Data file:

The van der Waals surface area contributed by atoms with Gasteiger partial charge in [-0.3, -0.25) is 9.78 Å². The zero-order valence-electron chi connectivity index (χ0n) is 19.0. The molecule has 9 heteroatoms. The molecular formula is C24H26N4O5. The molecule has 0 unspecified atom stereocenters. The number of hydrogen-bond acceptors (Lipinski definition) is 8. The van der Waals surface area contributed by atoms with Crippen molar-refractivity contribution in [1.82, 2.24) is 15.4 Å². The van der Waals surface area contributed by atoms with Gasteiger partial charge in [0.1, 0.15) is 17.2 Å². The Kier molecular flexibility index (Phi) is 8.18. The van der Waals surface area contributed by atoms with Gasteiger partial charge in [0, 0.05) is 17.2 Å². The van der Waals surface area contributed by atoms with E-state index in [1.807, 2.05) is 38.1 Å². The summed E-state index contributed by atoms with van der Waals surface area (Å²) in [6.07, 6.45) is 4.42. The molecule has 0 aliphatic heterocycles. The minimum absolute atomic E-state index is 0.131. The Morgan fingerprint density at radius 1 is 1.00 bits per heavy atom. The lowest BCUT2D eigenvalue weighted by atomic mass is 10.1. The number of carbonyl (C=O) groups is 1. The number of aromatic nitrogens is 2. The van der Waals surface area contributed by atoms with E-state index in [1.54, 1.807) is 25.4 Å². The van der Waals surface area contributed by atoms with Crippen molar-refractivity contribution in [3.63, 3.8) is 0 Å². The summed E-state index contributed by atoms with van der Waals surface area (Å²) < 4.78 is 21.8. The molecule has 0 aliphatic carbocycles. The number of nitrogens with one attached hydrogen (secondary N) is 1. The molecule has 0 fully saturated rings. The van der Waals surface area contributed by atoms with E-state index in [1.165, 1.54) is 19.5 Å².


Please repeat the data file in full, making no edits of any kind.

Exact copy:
The van der Waals surface area contributed by atoms with Gasteiger partial charge in [-0.3, -0.25) is 9.78 Å². The zero-order valence-electron chi connectivity index (χ0n) is 19.0. The molecule has 9 heteroatoms. The molecular formula is C24H26N4O5. The molecule has 0 unspecified atom stereocenters. The number of hydrogen-bond acceptors (Lipinski definition) is 8. The van der Waals surface area contributed by atoms with Crippen molar-refractivity contribution in [1.82, 2.24) is 15.4 Å². The van der Waals surface area contributed by atoms with Gasteiger partial charge in [0.1, 0.15) is 17.2 Å². The Kier molecular flexibility index (Phi) is 8.18. The van der Waals surface area contributed by atoms with Gasteiger partial charge in [0, 0.05) is 17.2 Å². The van der Waals surface area contributed by atoms with E-state index in [1.807, 2.05) is 38.1 Å². The summed E-state index contributed by atoms with van der Waals surface area (Å²) in [6.07, 6.45) is 4.42. The molecule has 0 aliphatic heterocycles. The minimum absolute atomic E-state index is 0.131. The Morgan fingerprint density at radius 1 is 1.00 bits per heavy atom. The lowest BCUT2D eigenvalue weighted by atomic mass is 10.1. The number of carbonyl (C=O) groups is 1. The number of aromatic nitrogens is 2. The van der Waals surface area contributed by atoms with E-state index in [1.54, 1.807) is 25.4 Å². The van der Waals surface area contributed by atoms with Crippen molar-refractivity contribution in [3.63, 3.8) is 0 Å². The summed E-state index contributed by atoms with van der Waals surface area (Å²) < 4.78 is 21.8. The molecule has 0 aliphatic carbocycles. The number of nitrogens with one attached hydrogen (secondary N) is 1. The molecule has 0 fully saturated rings. The van der Waals surface area contributed by atoms with E-state index in [1.165, 1.54) is 19.5 Å².